Depends on jurisdiction, but in mine, a tenant can be evicted for a number of reasons, one if which is non payment of rent, also, causing a disturbance for neighbours, causing damage, smoking in a nonsmoking building, pets where no pets are allowed and many others etc. A tenant can apply for a ruling from the government authority that handles landlord tenant relation if they feel they are being evicted for no good reason.A landlord who applies a “revenge” eviction would have to show good reason to evict the tenant, unless the tenant is naive w/r to the law or just doesn’t want the hassle of dispute resolution. Some landlords might count on this and get away with it most of the time. I have had friends who could have saved money if they had known the regulations and rights of tenants. The landlord is probably less interested in revenge than just getting rid of a troublesome tenant.If a tenant refuses to be evicted and follows due process in their jurisdiction, they can extract a lot of revenge on the landlord because it can take months and cost significant money to evict a tenant who knows how to play the system. There are people who never pay rent. They just rent a place, then let the system grind through the process. It can take up to two years. That’s a lot of free rent. One wonders how they get references!There is more to the landlord tenant relationship than just paying rent. If a tenant paying rent but making the landlords life hell with trivial complaints, property damage, disturbances, filth etc, then then it is worth it to evict.
How often do tenants ask their landlords for a little extra time to pay their rent? And, how should a landlord respond?
( working in an apartment community of 300+ units)I hear it atleast once every couple months.   That being said, our lease accounts for this request, stating that if you pay after "x" date, you are responsible for paying the rent plus late fees up to the date we file for eviction.  As the landlord, it's best the be consistent and file on everyone on the same day, or you could run into a fair housing issue ( depending on laws in the state you are a landlord). If you grant one person something, you need to make sure you are treating all your tenants equally.  I don't know how this law affects a landlord who owns so gle family dwellings for rent, however. Hopefully someone else will post on that.  My best piece of advice is to consult ( in the US) the landlord-tenant act for your state.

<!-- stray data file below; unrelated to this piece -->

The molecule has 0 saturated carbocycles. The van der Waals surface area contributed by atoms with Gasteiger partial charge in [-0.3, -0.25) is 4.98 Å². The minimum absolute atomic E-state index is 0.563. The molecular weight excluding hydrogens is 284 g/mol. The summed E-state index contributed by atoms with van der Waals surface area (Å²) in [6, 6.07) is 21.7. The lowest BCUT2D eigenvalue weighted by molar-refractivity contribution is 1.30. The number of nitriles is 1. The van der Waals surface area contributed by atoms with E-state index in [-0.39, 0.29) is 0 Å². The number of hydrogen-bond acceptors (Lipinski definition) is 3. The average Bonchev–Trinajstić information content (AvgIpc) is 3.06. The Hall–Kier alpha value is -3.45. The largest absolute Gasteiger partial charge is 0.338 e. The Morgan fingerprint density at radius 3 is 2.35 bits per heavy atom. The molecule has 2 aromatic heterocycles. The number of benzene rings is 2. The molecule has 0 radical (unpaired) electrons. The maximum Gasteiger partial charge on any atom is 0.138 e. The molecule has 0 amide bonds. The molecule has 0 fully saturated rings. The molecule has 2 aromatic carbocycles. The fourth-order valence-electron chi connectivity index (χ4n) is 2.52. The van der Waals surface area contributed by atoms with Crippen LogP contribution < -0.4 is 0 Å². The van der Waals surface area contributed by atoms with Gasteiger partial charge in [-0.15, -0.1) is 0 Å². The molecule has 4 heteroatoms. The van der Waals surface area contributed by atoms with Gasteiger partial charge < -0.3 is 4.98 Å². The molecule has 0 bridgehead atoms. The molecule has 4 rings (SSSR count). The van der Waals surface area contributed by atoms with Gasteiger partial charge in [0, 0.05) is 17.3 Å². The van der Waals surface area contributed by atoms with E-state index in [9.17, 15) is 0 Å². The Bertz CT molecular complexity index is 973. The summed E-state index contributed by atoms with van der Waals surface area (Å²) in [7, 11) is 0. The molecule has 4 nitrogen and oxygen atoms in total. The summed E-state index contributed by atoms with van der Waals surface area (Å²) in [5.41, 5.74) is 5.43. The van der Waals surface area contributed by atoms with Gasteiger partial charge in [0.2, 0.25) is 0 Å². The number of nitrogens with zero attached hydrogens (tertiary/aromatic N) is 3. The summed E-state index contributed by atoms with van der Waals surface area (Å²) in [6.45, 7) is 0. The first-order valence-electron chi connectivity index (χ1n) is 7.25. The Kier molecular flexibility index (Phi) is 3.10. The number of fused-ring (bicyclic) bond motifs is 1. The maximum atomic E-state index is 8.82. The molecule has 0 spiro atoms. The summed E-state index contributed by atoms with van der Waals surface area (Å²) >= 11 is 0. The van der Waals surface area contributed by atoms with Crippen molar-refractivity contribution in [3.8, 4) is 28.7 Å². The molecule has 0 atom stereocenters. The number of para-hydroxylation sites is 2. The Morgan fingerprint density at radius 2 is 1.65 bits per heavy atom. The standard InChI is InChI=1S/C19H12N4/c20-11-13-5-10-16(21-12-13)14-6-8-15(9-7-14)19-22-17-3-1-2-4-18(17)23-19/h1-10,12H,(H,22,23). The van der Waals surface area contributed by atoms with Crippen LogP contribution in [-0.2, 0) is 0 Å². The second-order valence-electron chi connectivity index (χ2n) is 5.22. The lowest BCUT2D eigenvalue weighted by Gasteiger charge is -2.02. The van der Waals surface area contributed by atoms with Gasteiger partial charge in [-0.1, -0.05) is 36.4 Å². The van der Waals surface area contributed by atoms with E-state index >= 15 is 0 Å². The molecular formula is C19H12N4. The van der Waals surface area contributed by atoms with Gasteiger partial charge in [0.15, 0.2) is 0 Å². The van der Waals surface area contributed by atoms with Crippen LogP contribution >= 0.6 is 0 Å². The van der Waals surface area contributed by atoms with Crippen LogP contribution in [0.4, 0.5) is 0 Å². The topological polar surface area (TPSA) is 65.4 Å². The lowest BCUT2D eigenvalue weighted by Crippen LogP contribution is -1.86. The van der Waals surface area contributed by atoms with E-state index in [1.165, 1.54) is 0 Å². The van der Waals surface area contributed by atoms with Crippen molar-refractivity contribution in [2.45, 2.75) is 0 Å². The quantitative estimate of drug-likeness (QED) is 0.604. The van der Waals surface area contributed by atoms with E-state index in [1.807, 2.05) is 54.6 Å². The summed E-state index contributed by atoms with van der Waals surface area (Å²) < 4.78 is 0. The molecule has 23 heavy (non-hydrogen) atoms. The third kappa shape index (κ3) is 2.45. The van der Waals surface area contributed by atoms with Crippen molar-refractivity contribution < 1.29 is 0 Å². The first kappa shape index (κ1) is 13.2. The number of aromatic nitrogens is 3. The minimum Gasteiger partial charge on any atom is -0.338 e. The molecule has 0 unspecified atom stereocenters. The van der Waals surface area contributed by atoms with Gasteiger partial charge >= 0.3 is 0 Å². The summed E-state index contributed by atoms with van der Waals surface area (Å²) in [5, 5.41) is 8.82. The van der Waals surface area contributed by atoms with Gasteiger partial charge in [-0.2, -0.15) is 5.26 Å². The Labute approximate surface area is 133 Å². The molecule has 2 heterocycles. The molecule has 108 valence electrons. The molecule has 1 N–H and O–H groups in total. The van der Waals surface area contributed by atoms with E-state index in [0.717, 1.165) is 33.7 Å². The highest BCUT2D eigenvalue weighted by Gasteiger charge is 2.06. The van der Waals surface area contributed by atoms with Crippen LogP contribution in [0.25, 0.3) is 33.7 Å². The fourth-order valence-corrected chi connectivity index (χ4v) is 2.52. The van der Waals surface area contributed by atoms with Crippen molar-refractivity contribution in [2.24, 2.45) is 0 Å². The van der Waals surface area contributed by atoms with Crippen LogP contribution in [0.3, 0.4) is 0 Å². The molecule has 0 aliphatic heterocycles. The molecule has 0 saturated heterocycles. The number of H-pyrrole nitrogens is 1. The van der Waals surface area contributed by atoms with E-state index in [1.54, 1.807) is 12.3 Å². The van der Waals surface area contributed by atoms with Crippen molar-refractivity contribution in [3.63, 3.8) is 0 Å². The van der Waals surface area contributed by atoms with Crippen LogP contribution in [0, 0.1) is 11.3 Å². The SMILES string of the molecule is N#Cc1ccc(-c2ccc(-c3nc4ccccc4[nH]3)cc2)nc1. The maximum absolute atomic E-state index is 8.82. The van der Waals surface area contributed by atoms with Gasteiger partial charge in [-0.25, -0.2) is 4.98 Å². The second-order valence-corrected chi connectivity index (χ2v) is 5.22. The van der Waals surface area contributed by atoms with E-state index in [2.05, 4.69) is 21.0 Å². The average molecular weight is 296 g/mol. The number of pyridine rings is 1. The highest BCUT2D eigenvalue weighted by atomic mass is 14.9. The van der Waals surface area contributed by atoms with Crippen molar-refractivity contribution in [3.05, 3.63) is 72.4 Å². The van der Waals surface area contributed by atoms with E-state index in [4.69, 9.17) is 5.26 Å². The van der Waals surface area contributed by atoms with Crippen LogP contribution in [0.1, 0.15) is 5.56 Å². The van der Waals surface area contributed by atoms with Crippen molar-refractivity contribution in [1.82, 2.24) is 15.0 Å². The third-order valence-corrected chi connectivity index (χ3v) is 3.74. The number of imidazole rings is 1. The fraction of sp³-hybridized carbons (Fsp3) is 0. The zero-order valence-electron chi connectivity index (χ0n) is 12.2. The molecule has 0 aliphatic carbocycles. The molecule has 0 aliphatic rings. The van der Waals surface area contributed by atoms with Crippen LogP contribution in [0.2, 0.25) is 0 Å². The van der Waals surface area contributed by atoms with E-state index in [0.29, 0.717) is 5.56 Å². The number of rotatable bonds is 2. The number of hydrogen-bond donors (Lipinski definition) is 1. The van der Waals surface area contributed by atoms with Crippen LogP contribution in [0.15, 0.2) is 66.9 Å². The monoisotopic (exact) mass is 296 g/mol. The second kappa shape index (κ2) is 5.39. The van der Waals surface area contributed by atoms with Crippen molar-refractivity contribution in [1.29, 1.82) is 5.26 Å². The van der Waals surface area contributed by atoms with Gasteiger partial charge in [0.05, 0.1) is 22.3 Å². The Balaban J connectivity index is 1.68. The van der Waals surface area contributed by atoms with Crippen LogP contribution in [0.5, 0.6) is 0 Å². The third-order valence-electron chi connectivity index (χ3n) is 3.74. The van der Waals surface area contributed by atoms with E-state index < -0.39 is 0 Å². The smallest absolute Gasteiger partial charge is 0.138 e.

Can a tenant sue in California the landlord to have failed to mitigate damages for 10 months, after moving out of the office, continuing paying rent?
I can’t give legal advice and I’m not a litigator or commercial landlord-tenant lawyer (though I do occasionally go there as part of advising startup clients about their office issues).Nevertheless, it looks like the other answers are on the right track that there was no breach of the lease. Actually, there may have been a breach because “moving out of the office” constitutes abandonment of the premises (see Bruce Feldman’s answer), and most commercial and some office leases allow the landlord to declare a breach if the tenant ceases to operate in the space. Having a vacant space is bad for a number of reasons — you can imagine why a shopping center or even an office building doesn’t want to have lots of empty units. But the landlord is within his rights not to claim a breach, and continue accepting rent. Thus, the lease stayed in place for 10 months. If the lease is up now, I just don’t see any damages.On the other hand, if the lease is not up and the lessor chooses to quit early, breaking the lease, then the landlord has a duty per common law and California statute to try to re-rent the premises on reasonable terms and accept any decent offer that comes in. They don’t have to do that, but if they fail, they can no longer claim lost rent damages against the tenant. Raising the rent 50% is probably not reasonable, but I would consult a lawyer on that. It would be interesting to see on what day that duty began, which is probably a combination of reading the statute and case law, and looking at exactly what happened in terms of notices and timing. If the landlord had 10 months to find a new tenant and failed, does the duty to re-rent and failure to do so begin on day 1 after the tenant leaves because they had notice, or do they merely have to start the process of looking for a new tenant on day 1. Normally, if the tenant were to quit abruptly, it would not be unusual for it to take a landlord 1–2 months, longer depending on the type of space, to clean it out, find an agent, advertise it, and begin seeking a replacement tenant.